Most calves exported from Britain to suffer in veal crates are born as un-wanted 'by-products' of the dairy industry. To give milk, a cow must first produce a calf, and she will do this on average once for evry 10,000 pints of milk. In her life, she will produce four calves or more, only one of whom is likely to be reared to fill her place in the traditional dairy herd. The remaining three will be sent to market when only a few days old and are likely to end up on one of the trucks bound for a veal crate in France.
Dairy cattle are slow-growing, and farmers claim that they must be prevented from moving - even to scratch an itch - and fed a diet which makes them anaemic, if their flesh is to be white when they reach slaughter weight.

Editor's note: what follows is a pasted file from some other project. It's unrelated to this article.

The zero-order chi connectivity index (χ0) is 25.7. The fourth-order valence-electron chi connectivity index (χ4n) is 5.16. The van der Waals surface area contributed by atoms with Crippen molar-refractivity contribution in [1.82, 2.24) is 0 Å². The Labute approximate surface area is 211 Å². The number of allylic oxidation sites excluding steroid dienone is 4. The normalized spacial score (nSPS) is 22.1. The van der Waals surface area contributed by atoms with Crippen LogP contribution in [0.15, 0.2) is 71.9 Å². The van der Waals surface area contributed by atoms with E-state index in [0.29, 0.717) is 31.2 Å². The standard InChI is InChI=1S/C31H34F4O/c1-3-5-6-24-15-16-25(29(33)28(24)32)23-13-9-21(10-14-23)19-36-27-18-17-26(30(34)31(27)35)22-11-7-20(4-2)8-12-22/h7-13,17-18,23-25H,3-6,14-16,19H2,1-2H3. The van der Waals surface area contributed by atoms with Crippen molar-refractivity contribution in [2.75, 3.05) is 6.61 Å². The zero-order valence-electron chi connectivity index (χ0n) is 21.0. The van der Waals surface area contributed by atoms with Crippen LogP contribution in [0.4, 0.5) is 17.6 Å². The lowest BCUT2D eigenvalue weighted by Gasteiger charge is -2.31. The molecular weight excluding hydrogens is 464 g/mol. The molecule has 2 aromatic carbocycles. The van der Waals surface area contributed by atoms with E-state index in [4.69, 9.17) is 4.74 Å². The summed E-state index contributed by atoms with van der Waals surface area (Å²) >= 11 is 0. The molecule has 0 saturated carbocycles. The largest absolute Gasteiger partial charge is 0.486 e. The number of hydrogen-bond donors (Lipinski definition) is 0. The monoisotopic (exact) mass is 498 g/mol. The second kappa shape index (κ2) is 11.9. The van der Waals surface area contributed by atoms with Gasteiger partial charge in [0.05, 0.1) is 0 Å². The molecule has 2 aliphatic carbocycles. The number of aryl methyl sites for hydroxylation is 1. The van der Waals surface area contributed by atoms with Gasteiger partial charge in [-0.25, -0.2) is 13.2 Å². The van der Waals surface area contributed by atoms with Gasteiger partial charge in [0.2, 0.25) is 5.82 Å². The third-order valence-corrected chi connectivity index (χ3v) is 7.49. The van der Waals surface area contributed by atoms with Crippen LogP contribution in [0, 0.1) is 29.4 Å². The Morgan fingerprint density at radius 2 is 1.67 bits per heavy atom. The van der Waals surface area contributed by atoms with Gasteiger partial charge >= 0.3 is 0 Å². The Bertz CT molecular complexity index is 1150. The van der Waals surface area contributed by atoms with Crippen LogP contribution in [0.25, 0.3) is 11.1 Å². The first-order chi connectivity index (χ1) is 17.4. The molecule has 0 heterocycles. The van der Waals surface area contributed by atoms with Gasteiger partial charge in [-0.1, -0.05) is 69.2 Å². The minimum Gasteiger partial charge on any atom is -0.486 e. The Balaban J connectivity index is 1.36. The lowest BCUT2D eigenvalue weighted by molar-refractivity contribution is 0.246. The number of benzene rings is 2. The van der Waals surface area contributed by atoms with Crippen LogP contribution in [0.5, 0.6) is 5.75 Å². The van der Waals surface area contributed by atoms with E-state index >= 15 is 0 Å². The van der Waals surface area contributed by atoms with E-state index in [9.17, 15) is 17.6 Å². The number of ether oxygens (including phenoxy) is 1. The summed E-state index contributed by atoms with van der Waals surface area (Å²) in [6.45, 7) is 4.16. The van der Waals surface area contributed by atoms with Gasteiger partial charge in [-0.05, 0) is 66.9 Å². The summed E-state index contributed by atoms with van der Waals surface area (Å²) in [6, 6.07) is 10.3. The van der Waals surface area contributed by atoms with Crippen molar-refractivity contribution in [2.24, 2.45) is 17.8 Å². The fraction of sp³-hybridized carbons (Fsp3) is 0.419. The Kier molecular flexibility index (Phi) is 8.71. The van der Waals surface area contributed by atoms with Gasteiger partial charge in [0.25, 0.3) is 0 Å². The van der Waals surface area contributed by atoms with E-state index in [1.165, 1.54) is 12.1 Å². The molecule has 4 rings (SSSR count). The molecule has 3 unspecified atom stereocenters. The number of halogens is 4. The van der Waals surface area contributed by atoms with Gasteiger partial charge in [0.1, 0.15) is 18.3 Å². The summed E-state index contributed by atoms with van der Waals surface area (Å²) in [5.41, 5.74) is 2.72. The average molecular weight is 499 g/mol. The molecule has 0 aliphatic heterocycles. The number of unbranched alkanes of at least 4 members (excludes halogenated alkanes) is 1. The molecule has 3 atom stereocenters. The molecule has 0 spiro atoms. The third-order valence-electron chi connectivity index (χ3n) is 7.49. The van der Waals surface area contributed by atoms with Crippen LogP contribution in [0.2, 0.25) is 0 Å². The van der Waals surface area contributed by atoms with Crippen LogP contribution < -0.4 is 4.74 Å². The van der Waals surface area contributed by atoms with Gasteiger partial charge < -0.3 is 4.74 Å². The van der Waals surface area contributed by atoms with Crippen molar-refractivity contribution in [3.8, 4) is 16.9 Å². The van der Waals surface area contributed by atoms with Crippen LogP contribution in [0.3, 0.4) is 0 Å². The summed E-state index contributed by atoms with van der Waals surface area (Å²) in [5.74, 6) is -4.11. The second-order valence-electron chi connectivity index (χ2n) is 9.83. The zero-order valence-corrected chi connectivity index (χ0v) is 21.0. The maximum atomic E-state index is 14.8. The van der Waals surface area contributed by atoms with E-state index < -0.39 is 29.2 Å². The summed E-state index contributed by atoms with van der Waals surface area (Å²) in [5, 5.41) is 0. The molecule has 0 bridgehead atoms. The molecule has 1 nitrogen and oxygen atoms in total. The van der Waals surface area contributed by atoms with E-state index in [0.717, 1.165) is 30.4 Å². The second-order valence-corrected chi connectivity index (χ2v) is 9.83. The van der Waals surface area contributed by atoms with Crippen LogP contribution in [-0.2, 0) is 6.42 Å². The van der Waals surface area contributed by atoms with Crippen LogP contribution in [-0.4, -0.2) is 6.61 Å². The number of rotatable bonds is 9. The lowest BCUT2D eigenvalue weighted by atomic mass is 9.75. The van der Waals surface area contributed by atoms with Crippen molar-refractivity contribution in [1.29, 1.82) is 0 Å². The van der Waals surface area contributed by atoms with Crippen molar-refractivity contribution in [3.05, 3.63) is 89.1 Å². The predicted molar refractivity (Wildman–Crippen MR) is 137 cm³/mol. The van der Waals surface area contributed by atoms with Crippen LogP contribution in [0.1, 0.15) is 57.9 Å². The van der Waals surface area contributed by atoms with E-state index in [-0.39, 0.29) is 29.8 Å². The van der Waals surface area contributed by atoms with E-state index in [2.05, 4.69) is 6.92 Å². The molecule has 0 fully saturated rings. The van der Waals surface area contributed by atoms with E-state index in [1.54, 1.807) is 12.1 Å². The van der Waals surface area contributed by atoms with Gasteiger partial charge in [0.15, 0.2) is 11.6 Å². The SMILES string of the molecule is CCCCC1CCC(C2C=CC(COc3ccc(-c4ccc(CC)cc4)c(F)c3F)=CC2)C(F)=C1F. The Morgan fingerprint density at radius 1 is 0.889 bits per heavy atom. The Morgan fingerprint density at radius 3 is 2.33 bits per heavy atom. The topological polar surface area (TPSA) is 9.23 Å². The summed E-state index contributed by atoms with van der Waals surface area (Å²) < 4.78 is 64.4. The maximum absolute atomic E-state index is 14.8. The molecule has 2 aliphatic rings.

They say this is why little veal is produced in the more humane group housing systems where calves are able to walk about, lie down, and eat food which is not artificially deficient in iron.
Following the lead of William Waldegrave, the Agriculture Minister, the British dairy industry has washed its hands of responsibility for the fate of the calves it breeds. We say this is not good enough. Producers have a responsibility to see that calves are not sent abroad to suffer conditions which are illegal in Britain.
Consumer pressure caused the ferry companies to stop carrying animals for slaughter abroad. Join the campaign! Give up milk products, and end this cruel trade.
Join the campaign!
For more information:
Animal Rights Cambridge: 01223 311828
Animal Aid Cambridge: 01223 891054